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Could someone please help me by telling me how to initialize array of structure in C?

The scenario is that I have nested structure definition, and I have an array of 10 such structure. What I want is to initialize each of the element of both parent and the child structure with zero. Code is given below

struct PressureValues
{

   float SetPressure;
   float ReadPressure;

};

struct CalibrationPoints
{

   float SetTemperature;
   struct PressureValues PressurePoints[10];

};

extern volatile struct  CalibrationPoints code IntakeCalibrationPoints[10];

extern volatile struct  CalibrationPoints code DischargeCalibrationPoints[10];

I know the lengthy method of initializing each structure element with zero using loop, but I am looking for a short method of initializing all elements to zero. Or please tell me what is the defualt initialize value of array of structure(containing floats only), is it zero or any random value?

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I think there's an underlying confusion here about what 'initializing' is. Short explanation below! If you already knew, then have my apologies. –  uʍop ǝpısdn Apr 4 '11 at 8:30

4 Answers 4

up vote 11 down vote accepted
volatile struct CalibrationPoints IntakeCalibrationPoints[10] = { { 0 } };
volatile struct CalibrationPoints DischargeCalibrationPoints[10] = { { 0 } };

This will initialise all elements to zero.

The reason that this works is that when you explicitly initialise at least one element of a data structure then all remaining elements which do not have initialisers specified will be initialised to zero by default.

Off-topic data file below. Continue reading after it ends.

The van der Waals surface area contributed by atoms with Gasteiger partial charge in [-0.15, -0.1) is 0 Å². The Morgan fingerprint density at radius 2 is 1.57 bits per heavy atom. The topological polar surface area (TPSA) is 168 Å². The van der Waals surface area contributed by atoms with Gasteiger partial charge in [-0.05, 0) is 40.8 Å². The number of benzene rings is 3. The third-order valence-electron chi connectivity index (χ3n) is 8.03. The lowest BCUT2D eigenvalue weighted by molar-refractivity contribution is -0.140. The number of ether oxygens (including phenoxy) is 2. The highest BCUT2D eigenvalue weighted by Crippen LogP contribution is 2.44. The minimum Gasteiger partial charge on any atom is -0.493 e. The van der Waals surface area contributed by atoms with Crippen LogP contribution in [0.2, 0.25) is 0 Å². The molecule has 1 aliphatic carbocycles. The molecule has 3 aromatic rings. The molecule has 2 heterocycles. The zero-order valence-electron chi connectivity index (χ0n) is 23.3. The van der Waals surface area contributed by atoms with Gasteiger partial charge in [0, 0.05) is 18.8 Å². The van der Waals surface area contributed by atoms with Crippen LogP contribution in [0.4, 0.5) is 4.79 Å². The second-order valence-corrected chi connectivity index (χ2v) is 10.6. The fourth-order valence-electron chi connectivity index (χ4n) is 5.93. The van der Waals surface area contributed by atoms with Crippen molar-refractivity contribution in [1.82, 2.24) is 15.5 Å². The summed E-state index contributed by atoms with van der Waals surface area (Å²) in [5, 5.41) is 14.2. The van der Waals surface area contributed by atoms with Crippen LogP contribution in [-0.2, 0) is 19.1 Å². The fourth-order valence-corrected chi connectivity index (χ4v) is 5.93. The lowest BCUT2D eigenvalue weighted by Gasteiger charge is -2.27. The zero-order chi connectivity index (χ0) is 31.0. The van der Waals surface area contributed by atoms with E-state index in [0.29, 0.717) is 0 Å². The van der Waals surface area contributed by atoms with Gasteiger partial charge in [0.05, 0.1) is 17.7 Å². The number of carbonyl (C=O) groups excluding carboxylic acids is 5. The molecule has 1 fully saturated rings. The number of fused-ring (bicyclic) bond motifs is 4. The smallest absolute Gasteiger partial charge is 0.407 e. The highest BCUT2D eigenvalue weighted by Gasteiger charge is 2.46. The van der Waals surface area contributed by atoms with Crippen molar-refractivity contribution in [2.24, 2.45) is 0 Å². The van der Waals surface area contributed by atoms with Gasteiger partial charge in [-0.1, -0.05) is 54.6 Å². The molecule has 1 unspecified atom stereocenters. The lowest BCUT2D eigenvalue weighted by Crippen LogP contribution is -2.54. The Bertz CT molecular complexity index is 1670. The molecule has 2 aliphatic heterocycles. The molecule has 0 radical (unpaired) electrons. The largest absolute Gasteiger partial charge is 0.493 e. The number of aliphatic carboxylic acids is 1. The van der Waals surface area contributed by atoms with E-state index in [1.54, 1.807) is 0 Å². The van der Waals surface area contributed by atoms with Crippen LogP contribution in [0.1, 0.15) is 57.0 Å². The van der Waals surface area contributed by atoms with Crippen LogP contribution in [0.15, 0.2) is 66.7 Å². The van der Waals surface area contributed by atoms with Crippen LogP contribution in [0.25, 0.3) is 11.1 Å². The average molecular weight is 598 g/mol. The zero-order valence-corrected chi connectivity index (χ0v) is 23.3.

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3  
+1, the { 0 } trick is IMHO the best and most fool-proof way. –  DarkDust Apr 4 '11 at 8:29
    
Its actually not initializing all array elements of structure to zero. Infact it initializes only the first element of first structure in the array to zero. So it doesn't work. –  Asad Apr 4 '11 at 8:32
    
One more thing when i tried <code> volatile struct CalibrationPoints IntakeCalibrationPoints[10] = { { 0 } }; </code> all the values are not get initialize with 1. I mean if i try any value other than zero then whether you solution will still work? –  Asad Apr 4 '11 at 8:35
    
@Asad: this trick only works for zero - the default value for elements which are not explicitly initialised is zero. –  Paul R Apr 4 '11 at 8:37
    
@ Paul, appreciate your replies. But please let me know that if i donot intialize these arrays of structure with any default value,then will the variables have zero values as default value. Because some one told me that C default uninitilzed values are random values unless explicitly initialized –  Asad Apr 4 '11 at 8:54

First, I think you have a wrong notion of what 'intialize' means.

You see, when the system gives your program memory, it doesn't bother to clean up after the last program that used it. So, you can get zeroes, you can get seemingly random values, etc.

Now, your structures can't benefit from their data being randomly set, can they? So you initialize them: you give their members meaningful values, that make sense for your data. That can be all zeroes, or not. Initializing is setting a meaningful default, so to speak.

As for your question, you can use memset() to quickly zero-fill memory. Cheers! Hope I helped.

memset(): http://www.cplusplus.com/reference/clibrary/cstring/memset/

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You can use

memset(IntakeCalibrationPoints, 0x00, sizeof( IntakeCalibrationPoints))

for example

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you can try:

struct CalibrationPoints struct;
memset ( struct, 0, sizeof(CalibrationPoints));
` 
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